He who talked with me had a measuring rod of gold reed to measure the city and its gates and its wall.16The city was laid 4-square the length the same as the breadth. He measured the city with the reed, 12,000 stadia, and the length and breadth and height were equal. 17He measured the wall, 144 cubits, according to the measure of a man, that is, of the king. (Revelation 21:15-17 BRB)
That city is not spiritual, but a measurable place.
The NIV and other modern translations are playing a game, they are not faithfully translating the underlying text. The theoretical limits on this secret game cannot be know without much better tooling. The BRB is a good place to start. Complete tooling for solving this problem is the purpose for this website.
The game of modern translators changing the meaning of underlying terms did not stop in Galileo's day. It still goes on. It will likely continue to happen. Perhaps the best way to see this is through a quote from the 10 commandments.
What follows here is the commandment not to kill taken from 7 different translations. Those translations are shown below and are sorted by the date when they were published. See if you can spot this most fundamental of changes.
13Thou shalt not kill. (Exodus 20:13 KJV)
13Thou shalt not kill. (Exodus 20:13 ASV)
13"You shall not kill. (Exodus 20:13 RSV)
13"You shall not murder. (Exodus 20:13 NASB)
13You shall not murder. (Exodus 20:13 NRSV)
13"You shall not murder. (Exodus 20:13 NIV)
13“You shall not murder. (Exodus 20:13 ESV)
Can you spot the change?
Of course there are changes in the English. Thou became you. Shalt became shall. Those are just spelling differences. Not a fundamental problem.
But note in the translations from 1611 until 1945, the English world read this commandment as do not kill. After 1945, in the English world, we now read this commandment as do not murder.
The meaning of the English has been seriously softened. Murder is the personal act of killing, either pre-meditated or accidental. No longer is participation in war excluded by this commandment. Kill is an absolute. Murder is not.
What would have caused this change in translation? What was it about the World War II era that had any impact on the translation of the Bible? How did World War II have any impact on the translation process of individual translators?
This question is harder to answer. But let me suggest that the definition of the underlying Hebrew term was changed. The Bible does not come with a dictionary, so whomever controls the dictionary controls the modern translation process.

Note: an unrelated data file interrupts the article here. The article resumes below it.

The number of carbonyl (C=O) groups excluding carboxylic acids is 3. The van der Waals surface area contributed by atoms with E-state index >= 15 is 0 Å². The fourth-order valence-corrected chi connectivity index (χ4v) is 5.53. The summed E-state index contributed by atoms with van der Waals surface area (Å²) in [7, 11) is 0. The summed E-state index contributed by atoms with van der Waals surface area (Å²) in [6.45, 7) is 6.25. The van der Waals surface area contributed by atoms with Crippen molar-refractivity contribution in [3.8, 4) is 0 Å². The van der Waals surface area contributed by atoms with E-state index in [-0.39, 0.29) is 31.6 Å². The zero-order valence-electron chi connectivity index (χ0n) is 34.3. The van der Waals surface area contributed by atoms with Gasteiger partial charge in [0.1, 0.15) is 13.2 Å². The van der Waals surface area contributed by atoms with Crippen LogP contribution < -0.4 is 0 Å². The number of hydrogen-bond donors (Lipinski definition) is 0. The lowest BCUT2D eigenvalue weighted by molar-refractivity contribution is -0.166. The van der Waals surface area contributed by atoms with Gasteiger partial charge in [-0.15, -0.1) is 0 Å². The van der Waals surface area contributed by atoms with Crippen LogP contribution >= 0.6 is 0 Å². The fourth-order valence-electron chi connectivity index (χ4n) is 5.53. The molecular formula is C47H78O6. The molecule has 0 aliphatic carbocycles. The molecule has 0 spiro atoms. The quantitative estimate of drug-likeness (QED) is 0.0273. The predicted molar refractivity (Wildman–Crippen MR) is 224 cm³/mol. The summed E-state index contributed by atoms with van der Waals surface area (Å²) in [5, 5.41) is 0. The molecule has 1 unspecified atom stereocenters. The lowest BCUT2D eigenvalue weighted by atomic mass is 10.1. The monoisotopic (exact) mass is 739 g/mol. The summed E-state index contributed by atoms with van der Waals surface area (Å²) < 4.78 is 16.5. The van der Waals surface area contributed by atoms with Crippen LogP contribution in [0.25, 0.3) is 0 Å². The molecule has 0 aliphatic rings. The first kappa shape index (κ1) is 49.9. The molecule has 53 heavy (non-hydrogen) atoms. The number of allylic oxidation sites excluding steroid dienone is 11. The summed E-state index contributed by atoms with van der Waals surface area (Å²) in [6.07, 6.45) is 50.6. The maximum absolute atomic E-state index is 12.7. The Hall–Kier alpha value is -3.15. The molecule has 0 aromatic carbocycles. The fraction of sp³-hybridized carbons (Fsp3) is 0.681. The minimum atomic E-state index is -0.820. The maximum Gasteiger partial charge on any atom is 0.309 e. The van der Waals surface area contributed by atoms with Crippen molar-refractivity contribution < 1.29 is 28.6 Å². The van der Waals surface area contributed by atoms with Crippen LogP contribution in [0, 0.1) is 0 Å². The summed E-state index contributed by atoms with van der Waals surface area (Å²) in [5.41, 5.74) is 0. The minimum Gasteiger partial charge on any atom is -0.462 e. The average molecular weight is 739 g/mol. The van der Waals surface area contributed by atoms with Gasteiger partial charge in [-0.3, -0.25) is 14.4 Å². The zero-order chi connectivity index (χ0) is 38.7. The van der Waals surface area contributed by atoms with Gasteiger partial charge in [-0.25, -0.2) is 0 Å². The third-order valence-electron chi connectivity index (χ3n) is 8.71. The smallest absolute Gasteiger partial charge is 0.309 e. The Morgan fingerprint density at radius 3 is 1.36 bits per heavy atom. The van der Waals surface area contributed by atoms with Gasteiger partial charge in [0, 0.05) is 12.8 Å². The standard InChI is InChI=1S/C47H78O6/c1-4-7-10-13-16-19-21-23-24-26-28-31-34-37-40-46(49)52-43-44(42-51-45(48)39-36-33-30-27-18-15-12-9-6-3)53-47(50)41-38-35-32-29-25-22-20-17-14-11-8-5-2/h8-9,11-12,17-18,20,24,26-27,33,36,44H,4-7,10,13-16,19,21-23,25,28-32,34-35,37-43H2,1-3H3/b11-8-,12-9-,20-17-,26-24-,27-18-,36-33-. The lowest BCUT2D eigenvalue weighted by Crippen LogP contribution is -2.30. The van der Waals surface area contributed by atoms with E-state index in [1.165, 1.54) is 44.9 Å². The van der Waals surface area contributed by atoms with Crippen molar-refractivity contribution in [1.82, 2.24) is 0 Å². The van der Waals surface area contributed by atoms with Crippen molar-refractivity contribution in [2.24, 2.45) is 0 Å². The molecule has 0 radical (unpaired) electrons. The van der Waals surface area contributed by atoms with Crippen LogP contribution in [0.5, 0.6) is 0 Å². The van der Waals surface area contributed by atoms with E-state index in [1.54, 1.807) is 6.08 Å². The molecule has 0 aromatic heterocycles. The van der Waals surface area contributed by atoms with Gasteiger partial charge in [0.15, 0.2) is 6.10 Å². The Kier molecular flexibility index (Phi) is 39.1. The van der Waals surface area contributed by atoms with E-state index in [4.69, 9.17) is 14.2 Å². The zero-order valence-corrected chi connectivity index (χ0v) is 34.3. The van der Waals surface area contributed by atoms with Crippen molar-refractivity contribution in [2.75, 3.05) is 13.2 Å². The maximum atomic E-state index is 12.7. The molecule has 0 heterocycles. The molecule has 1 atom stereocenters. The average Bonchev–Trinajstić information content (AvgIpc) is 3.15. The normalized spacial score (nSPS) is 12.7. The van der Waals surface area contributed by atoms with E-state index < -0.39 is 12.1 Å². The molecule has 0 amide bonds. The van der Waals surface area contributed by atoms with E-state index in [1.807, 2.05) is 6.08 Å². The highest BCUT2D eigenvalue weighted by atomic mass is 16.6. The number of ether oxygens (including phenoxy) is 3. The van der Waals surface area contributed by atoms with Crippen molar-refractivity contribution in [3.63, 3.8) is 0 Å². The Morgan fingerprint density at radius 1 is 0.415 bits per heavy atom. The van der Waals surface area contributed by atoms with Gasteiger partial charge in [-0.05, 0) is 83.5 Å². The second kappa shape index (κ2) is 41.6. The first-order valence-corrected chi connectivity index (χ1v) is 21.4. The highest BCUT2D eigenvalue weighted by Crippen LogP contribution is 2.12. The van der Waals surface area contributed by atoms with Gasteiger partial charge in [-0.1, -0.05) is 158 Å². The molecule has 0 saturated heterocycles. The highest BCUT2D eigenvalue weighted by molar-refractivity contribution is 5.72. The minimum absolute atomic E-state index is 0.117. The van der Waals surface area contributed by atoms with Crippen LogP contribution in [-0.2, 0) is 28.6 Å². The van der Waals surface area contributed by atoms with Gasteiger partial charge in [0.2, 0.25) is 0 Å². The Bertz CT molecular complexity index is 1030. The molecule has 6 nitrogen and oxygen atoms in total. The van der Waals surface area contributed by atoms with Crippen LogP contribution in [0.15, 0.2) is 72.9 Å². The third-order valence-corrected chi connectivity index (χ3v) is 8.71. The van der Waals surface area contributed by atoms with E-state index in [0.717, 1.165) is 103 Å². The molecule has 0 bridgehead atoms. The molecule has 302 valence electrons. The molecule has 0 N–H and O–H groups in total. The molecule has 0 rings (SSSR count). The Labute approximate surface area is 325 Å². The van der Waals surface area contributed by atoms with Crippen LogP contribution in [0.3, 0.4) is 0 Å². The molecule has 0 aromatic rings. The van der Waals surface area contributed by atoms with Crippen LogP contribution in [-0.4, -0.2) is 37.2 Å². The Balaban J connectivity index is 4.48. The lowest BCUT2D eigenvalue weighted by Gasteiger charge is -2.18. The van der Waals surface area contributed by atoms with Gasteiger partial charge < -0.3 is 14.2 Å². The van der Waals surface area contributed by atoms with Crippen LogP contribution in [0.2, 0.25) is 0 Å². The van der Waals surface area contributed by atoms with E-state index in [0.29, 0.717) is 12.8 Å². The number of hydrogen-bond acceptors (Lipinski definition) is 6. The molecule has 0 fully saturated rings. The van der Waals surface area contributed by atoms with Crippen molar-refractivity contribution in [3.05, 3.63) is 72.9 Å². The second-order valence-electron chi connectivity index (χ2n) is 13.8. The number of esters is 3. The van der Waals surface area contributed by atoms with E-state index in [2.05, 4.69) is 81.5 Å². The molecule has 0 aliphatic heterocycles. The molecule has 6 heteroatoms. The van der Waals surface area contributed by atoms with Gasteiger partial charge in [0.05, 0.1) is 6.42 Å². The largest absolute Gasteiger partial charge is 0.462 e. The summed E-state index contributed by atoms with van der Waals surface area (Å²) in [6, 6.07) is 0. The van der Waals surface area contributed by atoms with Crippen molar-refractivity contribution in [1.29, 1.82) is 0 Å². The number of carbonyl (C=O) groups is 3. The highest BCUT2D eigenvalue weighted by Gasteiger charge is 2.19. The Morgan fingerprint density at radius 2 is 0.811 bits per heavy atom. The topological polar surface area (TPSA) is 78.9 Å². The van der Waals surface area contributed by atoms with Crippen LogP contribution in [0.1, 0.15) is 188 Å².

Someone with a pressing need for a change in that term decided to change the dictionary. The timing for that change was at the end of World War II with the modern formation of the nation of Israel.
Modern Israel needed to stand an army to defend itself against hostile neighbors. If the army obeyed the commandment fully, they could never use their weapons. So the definition for the Hebrew word behind the English word kill needed to change. The government of Israel and its religious supporters had the power to simply change the dictionary definition of this term, and they did so.
This still does not explain why that change rippled out into Christian translations done after WWII. But, like Luther in his day Christian translators of the Bible are limited to using Jews as the source for the definitions of of terms. If the Jews want to change the term, Christians have no choice but to follow along.
This is like the evil queen in the Alice in Wonderland fables. That queen had the power to make any word mean anything she wanted. Someone is doing that now with the text of the Bible.
This is perhaps the best argument of the King James Only crowd. That group asserts that the KJV English translation is the only trustworthy modern translation.
In some sense they are diagnosing a genuine problem. But their solution is not very good either. KJV is often promoted in ways to mis-state the KJV only argument itself.
Surely there must a way around this problem too? There is. Words will turn out to be self-defining. We have a few more steps before we can get to those details. Before that we turn our attention to the history of Paleo Hebrew.